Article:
My experience with non-superhero comics is somewhat limited. While I’ve read hundreds of DC trades, I’ve read far fewer independent/non-superhero comics. I’m slowly working on correcting that, branching out into more original works and reading creator-owned stories. White collects the series in its entirety, presenting the full story of 18-year old Willa, the sole survivor of a plane crash. Willa is stranded on a floating piece of debris in shark-infested waters. She has a satellite phone with her, which leads the reader to believe her story will be brief, as she’ll likely only have to wait a short time until a rescue boat arrives.
The concept is simple, yet White is very well executed. I won’t give away too many details, as the story works best if you go in not knowing what to expect. Suffice it to say that Willa must contend not only with the sharks swimming beneath her, but the metaphorical sharks on land as well.
I’ll admit I wasn’t sure how I’d feel about this one prior to reading. There have been plenty of similarly-themed films in the past, (Jaws and Open Water come to mind) and I wasn’t sure if White would be able to bring anything new to the genre. Sure, this is a comic instead of a movie, but would it present the concept in a new and fresh light? The short answer is yes. Dan Schaffer crafted a story that feels fantastical yet plausible all at the same time, and slowly builds anxiety so that the reader begins to feel as though they are Willa, scared that they might not survive. It’s no easy task, and Schaffer paces the story so that the reader feels the ever-increasing dread that undoubtedly grips Willa as she’s stranded in the ocean.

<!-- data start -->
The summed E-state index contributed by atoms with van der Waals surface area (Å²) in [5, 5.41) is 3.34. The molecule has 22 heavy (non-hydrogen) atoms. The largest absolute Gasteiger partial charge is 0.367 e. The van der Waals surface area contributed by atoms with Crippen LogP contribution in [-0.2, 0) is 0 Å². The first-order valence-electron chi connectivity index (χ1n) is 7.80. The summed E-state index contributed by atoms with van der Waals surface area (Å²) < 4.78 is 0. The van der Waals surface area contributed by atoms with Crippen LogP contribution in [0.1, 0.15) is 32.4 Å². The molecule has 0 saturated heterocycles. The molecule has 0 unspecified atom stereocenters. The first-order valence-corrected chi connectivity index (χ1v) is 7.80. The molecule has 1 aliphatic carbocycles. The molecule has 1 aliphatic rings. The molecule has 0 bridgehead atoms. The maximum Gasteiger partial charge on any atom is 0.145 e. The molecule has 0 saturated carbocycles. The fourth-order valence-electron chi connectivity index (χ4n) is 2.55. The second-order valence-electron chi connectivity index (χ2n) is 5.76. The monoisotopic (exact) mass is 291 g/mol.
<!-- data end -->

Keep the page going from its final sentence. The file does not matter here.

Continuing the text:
The story alone is fantastic, but the artwork compliments it equally well. Schaffer’s style has enough detail to feel realistic, but doesn’t exaggerate anything for effect. Rather, the sheer enormity of the sharks is plenty to create the designed visuals. When faced with a 20-foot shark, realism is enough to frighten the reader. Frankly, the realistic artwork helps make the story scarier; by realizing that Schaffer’s artwork is true to life, one can more accurately picture what Willa is going through, and accept the reality of just how terrifying her situation is. When a true-to-life situation elicits fear, it does so in its purest form, relying on reality in lieu of sensationalism to scare the reader.
White was a pleasant surprise. It was a brief yet enveloping read, drawing me in from the first page. I’m genuinely impressed with the unique spin Schaffer brought to the story, and applaud his ability to give me anxiety over a situation that, let’s be honest, we’ve all feared at one point or another. The story deals with a number of themes, addressing them with enough detail to be engaging while leaving enough talking points to allow for reader reflection. This is a fine line that not all writers can balance, yet Schaffer crafted a story that continues to haunt me with its implications. White is a great read from start to finish, haunting and terrifying while, at the same time, thought-provoking. It’s an awesome comic, and one I would highly recommend if you want a little fear mixed in with your action.